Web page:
Since the fall of Kabul on August 15, Daud has had to change his home three times. He and his family went from shelter to shelter, like many others in Afghanistan, to escape the Taliban forces that took over their city and declared the country under their control.
“I didn’t feel that my family and I were safe, especially when I saw the news that the Taliban was going house to house, searching for people who worked for the government, the embassies, and NGOs. I feel everything is fucked up—my future, my past, my country, my people, my dreams,” Daud told VICE World News. Daud’s name has been changed for his protection.
Now, the 26-year-old is living in an undisclosed location, separate from his parents, who are at a different safe house.
Daud is among the many Afghans hiding from Taliban forces, since the Islamic fundamentalist group overthrew the U.S.-backed government on Sunday. Many of those in hiding worked for the government or are employees of companies that worked with foreign contractors. This fear has been heightened by a UN report that said the Taliban are conducting door-to-door raids.
Daud worked for an Afghan company that was registered in the United States. The company worked with the U.S. military, NATO, and relevant embassies, but Daud says he was not part of that division. Despite this, he is still targeted by the Taliban.
This technicality—of working for a U.S. company, though not directly on military projects—means Daud is stuck in Afghanistan.
“The only way to leave the country is to leave illegally. But it is too risky,” Daud said. “I’ve asked so many authorities. Most of them are asking if we have worked on any U.S. military projects. Most of them from the U.S., UK, and Germany are asking if we have worked with them directly. Since I didn't, I'm not eligible [for evacuation].”
Daud said he applied for an Indian visa this week, but he has yet to receive a response. “I’m more scared than I was yesterday. I’ve been preparing to leave this shelter too, and hopefully leave the country. But even if they (the Indian Embassy) issue visas, I would not be able to leave. Even though I have a passport, my parents and my sister do not.”
Daud and his family have been targeted by the Taliban since the beginning of this year. On one occasion, he said, an unidentified gunman opened fire at him and his father while they were driving. Bullets hit their vehicle, but luckily no one was hurt.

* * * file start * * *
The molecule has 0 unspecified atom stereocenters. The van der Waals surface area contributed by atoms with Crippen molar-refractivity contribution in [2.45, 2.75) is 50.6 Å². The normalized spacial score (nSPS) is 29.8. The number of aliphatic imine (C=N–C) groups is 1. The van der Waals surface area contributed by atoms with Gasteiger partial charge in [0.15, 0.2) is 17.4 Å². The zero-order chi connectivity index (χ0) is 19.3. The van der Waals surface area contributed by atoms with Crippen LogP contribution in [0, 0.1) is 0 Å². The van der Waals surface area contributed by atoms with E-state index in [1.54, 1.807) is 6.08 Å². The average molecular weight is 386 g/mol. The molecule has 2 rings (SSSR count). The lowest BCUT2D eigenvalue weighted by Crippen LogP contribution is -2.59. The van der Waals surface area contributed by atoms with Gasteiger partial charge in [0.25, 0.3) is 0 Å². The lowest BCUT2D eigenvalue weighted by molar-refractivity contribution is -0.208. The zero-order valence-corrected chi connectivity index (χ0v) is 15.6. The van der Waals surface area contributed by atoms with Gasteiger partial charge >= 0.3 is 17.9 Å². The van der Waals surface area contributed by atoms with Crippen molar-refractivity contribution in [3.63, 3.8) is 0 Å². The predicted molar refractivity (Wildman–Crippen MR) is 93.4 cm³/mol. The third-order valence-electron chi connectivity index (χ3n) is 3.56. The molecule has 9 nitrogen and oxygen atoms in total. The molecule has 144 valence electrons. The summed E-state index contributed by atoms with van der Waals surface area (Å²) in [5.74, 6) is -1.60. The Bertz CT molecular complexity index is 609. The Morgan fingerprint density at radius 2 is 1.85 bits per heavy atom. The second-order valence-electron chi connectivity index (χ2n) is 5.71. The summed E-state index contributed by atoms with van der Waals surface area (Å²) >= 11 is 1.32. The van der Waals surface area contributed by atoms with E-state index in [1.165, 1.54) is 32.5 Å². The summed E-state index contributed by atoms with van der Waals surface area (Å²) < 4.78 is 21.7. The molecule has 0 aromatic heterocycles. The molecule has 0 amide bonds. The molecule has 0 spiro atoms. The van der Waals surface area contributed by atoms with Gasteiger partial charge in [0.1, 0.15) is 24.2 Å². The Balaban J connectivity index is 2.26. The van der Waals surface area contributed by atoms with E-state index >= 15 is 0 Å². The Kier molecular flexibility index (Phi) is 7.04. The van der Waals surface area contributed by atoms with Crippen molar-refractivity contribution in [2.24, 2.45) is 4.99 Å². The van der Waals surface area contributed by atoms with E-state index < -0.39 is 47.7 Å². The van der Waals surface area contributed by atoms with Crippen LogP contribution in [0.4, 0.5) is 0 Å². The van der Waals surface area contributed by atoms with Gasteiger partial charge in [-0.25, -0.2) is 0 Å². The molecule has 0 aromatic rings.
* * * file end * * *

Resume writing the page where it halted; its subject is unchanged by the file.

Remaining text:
In July, Daud received a phone call at his office from an unknown number. The voice on the line told him to head to the National Security Intelligence Centre offices immediately. “There, a man who I didn't recognise handed a letter to me and asked me to leave immediately. I returned home confused, and opened the letter.”
From the letter, Daud learned that intelligence reports had identified a threat against him and his father. “I was targeted for my work with the company.” He said his father was targeted because Daud’s siblings studied abroad and have been falsely accused by the Taliban of spreading Christianity.
After learning about the threat from the Taliban, Daud quit his job in the U.S.-registered company and started looking for countries where he might seek refuge, including Sri Lanka and Canada.
“I thought it would be easy. I mailed the Sri Lankan Embassy in Kabul but they said that they had closed the visa application until further notice. I also heard that they can deport us at the airport. So I couldn't find an easy way to reach Sri Lanka, and that's a risk I cannot take.”
To date, Sri Lanka has given temporary asylum to about 150 Afghan refugees, many of whom have been in the country since 2015. Its government has yet to announce whether it would take in new refugees.
Earlier this week, as the Taliban closed in, thousands of Afghans lined up for passports in hopes of a chance to flee, fearing the loss of their freedoms under Taliban rule. The passport department remains closed. Others skipped that step altogether and headed straight to the airport. Harrowing scenes have since emerged of young Afghan men chasing planes on the tarmac and clinging to U.S. military planes in desperation, as the aircraft took off. Several have died after hanging on to planes and falling from the sky.
“Help us,” Daud asked of the international community. “Facilitate the visa process. Send more airplanes to take the civilians who are in danger. Don't let the Taliban do whatever they want to do.”
Daud said Afghanistan’s neighbors, or any country, should open their borders to asylum-seekers. “It's their basic right to find safe shelter. The situation is unstable. My life is in the hands of people who have never seen [Kabul] their whole lives. At any moment, anyone could be killed.”
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